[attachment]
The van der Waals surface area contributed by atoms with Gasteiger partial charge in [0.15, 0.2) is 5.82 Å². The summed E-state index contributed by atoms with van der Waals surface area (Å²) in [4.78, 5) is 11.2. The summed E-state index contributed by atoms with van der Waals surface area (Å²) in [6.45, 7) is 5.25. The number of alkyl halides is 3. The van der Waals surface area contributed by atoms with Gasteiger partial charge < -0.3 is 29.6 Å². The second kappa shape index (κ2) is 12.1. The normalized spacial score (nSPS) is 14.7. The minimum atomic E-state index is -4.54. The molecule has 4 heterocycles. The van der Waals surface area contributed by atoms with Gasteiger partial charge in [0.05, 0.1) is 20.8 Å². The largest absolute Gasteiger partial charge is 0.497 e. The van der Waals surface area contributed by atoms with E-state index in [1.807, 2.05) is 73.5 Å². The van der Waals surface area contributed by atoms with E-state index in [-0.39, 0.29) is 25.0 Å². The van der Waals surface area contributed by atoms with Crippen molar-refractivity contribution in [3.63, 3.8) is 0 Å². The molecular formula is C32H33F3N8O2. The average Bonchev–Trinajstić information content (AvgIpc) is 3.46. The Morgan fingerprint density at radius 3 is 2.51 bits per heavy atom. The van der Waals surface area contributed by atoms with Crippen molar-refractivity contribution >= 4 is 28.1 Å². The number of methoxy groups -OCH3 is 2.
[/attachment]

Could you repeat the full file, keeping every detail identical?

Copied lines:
The van der Waals surface area contributed by atoms with Gasteiger partial charge in [0.15, 0.2) is 5.82 Å². The summed E-state index contributed by atoms with van der Waals surface area (Å²) in [4.78, 5) is 11.2. The summed E-state index contributed by atoms with van der Waals surface area (Å²) in [6.45, 7) is 5.25. The number of alkyl halides is 3. The van der Waals surface area contributed by atoms with Gasteiger partial charge < -0.3 is 29.6 Å². The second kappa shape index (κ2) is 12.1. The normalized spacial score (nSPS) is 14.7. The minimum atomic E-state index is -4.54. The molecule has 4 heterocycles. The van der Waals surface area contributed by atoms with Gasteiger partial charge in [0.05, 0.1) is 20.8 Å². The largest absolute Gasteiger partial charge is 0.497 e. The van der Waals surface area contributed by atoms with E-state index in [1.807, 2.05) is 73.5 Å². The van der Waals surface area contributed by atoms with E-state index in [-0.39, 0.29) is 25.0 Å². The van der Waals surface area contributed by atoms with Crippen molar-refractivity contribution in [3.63, 3.8) is 0 Å². The molecular formula is C32H33F3N8O2. The average Bonchev–Trinajstić information content (AvgIpc) is 3.46. The Morgan fingerprint density at radius 3 is 2.51 bits per heavy atom. The van der Waals surface area contributed by atoms with Crippen molar-refractivity contribution >= 4 is 28.1 Å². The number of methoxy groups -OCH3 is 2.